Lake Trout

Lake Trout
Lake Trout


Lake Trout (Salvetinus namaycush), also known as mackinaw or lake char, are a cold water loving member of the salmon family. They have white to yellow spots on a green to grayish body that pales to a white belly. The dorsal, adipose, caudal and anal fins are spotted and darker colored in yellow to browns. The paired pectoral and pelvic fins and sometimes the anal fin as well tend to be orange-red with a narrow white edge. The torpedo shaped body ends in a forked tail. Breeding males develop a dark lateral stripe on their sides.

Did You Know

  • Lake Trout may reach a life span of around 25 years.
  • The average adult Lake Trout may weigh nine to ten pounds, but some grow to the 30-50 pound range. Lake Trout that eat other fish are the ones that grow into the larger sized fish.
  • The record Lake Trout was 102 pounds. The size is definitely determined by the diet.
  • Lake Trout that feed on plankton and insects only weigh two to three pounds. In April and May they may feed upon the minnows, crayfish and insects abundant in the shallow parts of a lake.
  • As the water warms up, the Lake Trout are forced into the deeper parts of a lake because they need to be in the colder water. But the deeper water does not provide nearly as much for them to feed on.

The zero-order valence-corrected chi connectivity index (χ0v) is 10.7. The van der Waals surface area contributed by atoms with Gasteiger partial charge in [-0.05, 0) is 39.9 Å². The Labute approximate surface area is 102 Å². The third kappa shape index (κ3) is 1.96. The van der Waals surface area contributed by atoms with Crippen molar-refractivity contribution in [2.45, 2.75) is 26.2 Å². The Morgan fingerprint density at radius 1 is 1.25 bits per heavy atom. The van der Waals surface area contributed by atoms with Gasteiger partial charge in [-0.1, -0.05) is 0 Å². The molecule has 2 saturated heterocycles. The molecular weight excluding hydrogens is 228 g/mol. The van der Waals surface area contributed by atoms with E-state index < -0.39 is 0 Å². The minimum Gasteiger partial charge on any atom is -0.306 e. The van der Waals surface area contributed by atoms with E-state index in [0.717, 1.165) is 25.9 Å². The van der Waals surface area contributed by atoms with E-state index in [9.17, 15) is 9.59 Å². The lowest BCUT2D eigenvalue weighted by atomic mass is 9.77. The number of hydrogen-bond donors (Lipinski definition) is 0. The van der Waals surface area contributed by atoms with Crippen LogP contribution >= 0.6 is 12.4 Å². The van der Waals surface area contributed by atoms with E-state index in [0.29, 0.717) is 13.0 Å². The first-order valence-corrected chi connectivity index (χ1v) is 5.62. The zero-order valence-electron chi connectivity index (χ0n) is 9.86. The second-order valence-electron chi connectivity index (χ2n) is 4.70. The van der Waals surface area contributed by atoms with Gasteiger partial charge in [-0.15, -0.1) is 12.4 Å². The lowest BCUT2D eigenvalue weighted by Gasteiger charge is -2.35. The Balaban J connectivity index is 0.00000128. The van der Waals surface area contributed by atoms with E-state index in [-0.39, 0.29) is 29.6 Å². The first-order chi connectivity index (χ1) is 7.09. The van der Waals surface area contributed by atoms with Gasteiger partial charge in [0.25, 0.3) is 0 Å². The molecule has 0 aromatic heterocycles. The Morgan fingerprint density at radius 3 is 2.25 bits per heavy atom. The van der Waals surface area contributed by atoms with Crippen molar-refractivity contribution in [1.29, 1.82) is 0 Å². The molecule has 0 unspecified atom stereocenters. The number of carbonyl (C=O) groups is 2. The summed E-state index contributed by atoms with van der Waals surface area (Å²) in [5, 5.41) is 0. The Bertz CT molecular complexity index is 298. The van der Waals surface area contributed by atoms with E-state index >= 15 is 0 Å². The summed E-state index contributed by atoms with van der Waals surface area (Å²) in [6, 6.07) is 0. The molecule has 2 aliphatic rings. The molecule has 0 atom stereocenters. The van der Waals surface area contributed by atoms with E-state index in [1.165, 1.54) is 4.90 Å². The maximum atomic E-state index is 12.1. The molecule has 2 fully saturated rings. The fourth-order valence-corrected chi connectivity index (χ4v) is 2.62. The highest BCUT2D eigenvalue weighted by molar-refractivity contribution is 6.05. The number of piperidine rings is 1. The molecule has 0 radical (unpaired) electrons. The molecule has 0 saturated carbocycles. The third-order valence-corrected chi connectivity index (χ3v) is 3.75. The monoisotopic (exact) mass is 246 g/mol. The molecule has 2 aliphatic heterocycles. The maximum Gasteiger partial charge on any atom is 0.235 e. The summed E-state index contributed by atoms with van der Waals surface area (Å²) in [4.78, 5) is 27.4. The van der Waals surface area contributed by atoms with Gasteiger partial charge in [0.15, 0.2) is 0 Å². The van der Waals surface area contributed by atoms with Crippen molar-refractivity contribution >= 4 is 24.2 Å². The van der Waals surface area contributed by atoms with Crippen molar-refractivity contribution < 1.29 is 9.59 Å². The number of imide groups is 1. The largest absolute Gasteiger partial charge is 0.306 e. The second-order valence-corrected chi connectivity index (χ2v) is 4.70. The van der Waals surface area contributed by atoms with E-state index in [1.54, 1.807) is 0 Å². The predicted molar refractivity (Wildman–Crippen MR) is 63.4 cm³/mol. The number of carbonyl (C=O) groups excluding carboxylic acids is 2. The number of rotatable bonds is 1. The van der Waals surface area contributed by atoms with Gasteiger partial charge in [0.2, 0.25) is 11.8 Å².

Spawning Habits
When Lake Trout reach sexual maturity at around six to seven years of age they will spawn at night on rocky shoals in the fall during late October or November. Some will return to the same spawning beds year after year. The fertilized eggs will settle within rocky crevices and in the gravel where they stay through the winter until they hatch about four to six months later during March and April. Some of the spawning will occur in deeper waters.

Lake Trout are native to Canada and Alaska and south into the United States throughout New England and the Great Lakes. That is in keeping with their preference for cold water especially with lots of dissolved oxygen. The water they like is often found just at greater depths. They have been introduced into parts of Europe and South America as well as Asia.

Prey And Predator
Lake Trout were once commercially fished in the Great Lakes until invading, non native sea lampreys in the 1950s and 1960s, over harvest and pollution reduced their numbers significantly. Even with restocking programs, they have not returned to their former numbers. But don’t feel sorry for Lake Trout for in some waters they are the invading (illegally introduced) non native, undesired predatory fish species wrecking havoc on native populations.

Luckily Bighorn Lake does not have a problem. In Yellowstone Lake though Lake Trout have taken to feeding on the native Yellowstone Cutthroat Trout and reduced their number to less than 10%. The animals that feed on the Cutthroat like the grizzly bear, otters and eagles are also greatly affected as well as they do not or cannot get to the Lake Trout in the deeper waters. Now if we could just ship the Lake Trout back to the Great Lakes…or maybe a volcanic eruption into the deeper waters of the lake!

Last updated: February 24, 2015

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